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By: David Zam

As a sure sign of political discord in Washington, DC, representatives of AIPAC publicly rebuked a presidential hopeful — after he had harshly criticized a sitting president.

At the Israel lobby organization’s policy conference in
mid-March, which took place in the US capital, in front of some 18,000 attendees, Lillian Pinkus, a visibly upset AIPAC President, admonished Donald Trump on stage for criticizing President Obama and Hillary Clinton a day earlier.

“Whatever policy disagreements we may have, we must not condemn the sitting president on stage,” she said, with her voice cracking. “There are people in our AIPAC family who were deeply hurt last night, and for that we are deeply sorry.”

Chairman of the Board, Robert A. Cohen, announced that booing at and clapping for speakers who trashed opposing politicians was unacceptable at the event. “AIPAC doesn’t pick sides,” he said.

Trump, who was cheered wildly for noting that it was President Obama’s last year in office, said “Obama rewards our enemies,” and “Hillary was a total disaster as Secretary of State.” He continued: “Obama and Hillary have been very bad to Israel. Obama may be the worst thingto happen to Israel.”

Every major party candidate for president spoke at the dais, save Jewish senator from Vermont, Democrat Bernie Sanders.

GOP Republican frontrunner Trump, didn’t mince words in his speech. “I’m here to support our true ally and friend, Israel,” he said. Trump called the Iran deal brokered by the P5 “awful” and “bad for Israel, the Middle East, and the world.” The $150 billion channeled to Iran in the agreement, by his reckoning, was “unbelievable.” He predicted that the Islamic Republic could threaten with a nuclear bomb within several years and promised that he would stand up to Iran’s aggression” as president. “I know how to deal with aggression,” he asserted, “and that’s why I’ll win.”

Trump felt that the Middle East’s terror activity we’ve seen of late has Iran’s fingerprints all over it, specifically Hezbollah in Lebanon and Hamas in Gaza. Iran, he is certain, rewards Palestinian terrorists with money and influences at least
two-dozen other countries. “I will dismantle Iran’s global terror network,” Trump promised, “We will enforce this deal like you’ve never seen a contract enforced before.”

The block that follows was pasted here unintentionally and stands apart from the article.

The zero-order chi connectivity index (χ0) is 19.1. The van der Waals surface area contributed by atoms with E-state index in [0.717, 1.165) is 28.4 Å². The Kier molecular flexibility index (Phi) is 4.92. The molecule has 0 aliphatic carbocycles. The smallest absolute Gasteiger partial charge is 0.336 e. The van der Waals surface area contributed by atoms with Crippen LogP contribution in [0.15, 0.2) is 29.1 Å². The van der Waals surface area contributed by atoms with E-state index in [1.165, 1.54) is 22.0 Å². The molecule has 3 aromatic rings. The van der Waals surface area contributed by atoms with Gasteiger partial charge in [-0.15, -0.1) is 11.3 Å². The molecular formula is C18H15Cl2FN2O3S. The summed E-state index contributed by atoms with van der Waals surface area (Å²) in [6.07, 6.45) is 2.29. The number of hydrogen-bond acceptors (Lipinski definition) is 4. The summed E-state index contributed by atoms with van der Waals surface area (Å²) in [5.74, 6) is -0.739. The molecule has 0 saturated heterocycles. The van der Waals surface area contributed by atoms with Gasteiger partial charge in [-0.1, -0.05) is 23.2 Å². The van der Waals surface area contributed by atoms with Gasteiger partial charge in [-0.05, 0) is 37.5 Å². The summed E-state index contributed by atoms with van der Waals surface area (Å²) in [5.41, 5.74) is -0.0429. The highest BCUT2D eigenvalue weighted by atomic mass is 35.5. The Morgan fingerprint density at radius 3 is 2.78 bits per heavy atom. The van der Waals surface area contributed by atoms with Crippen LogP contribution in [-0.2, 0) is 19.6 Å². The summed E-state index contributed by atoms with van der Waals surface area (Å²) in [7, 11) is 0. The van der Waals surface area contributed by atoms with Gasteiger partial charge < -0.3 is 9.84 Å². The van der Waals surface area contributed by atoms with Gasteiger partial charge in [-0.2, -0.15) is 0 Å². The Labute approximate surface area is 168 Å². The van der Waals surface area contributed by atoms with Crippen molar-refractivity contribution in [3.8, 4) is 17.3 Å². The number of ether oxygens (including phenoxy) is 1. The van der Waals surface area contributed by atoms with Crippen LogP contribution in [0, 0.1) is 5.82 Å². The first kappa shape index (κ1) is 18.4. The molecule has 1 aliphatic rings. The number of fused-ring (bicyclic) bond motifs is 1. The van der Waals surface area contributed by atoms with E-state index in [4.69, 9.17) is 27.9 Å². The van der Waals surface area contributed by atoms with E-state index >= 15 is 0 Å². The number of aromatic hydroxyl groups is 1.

The New York billionaire mogul and reality-TV host took aim at two other threats to Israel, the United Nations and Palestinian terror infrastructure. “The UN is incompetent and no friend of Israel,” Trump reminded everyone. “A [peace] agreement imposed by the UN would be a total disaster. And the US must use our veto. Which I willuse 100 percent. As president, treating Israel like a second-class citizen will end.”

Israel, Trump said, has always been willing to strike a deal with its neighbors – though they are not smart enough to accept it. As he noted, in the year 2000, Prime Minister Ehud Barak offered nearly the entire West Bank for use as aPalestinian state. His concessions were dismissed by then-PLO-leader Yasir Arafat. The Palestinians are the recalcitrant ones, Trump maintained, with “awful anti-Jew hatred taught to Palestinian children,” In a Palestinian society that glorifies terrorists, he said, “murderers are the heroes.” Israel, in contrast, “does not name squares after murderers.”

Finally, Trump noted that, under his purview, the US embassy will move “to the eternal capital of the Jewish State, Jerusalem.”

Texas Senator Ted Cruz, trailing a distant second to Trump in GOP delegates, began his speech with these words: “America will stand with Israel and defeat Islamic terror.”

Cruz spoke about his three trips to Israel as senator, including a visit to Israeli hospitals that treated Syrian refugees free of charge. He brought up his proposed legislation to ban the Iranian ambassador to the UN from entering the U.S., since he was involved in the 1979 Iranian hostage crisis. It passed in both the Senate and House.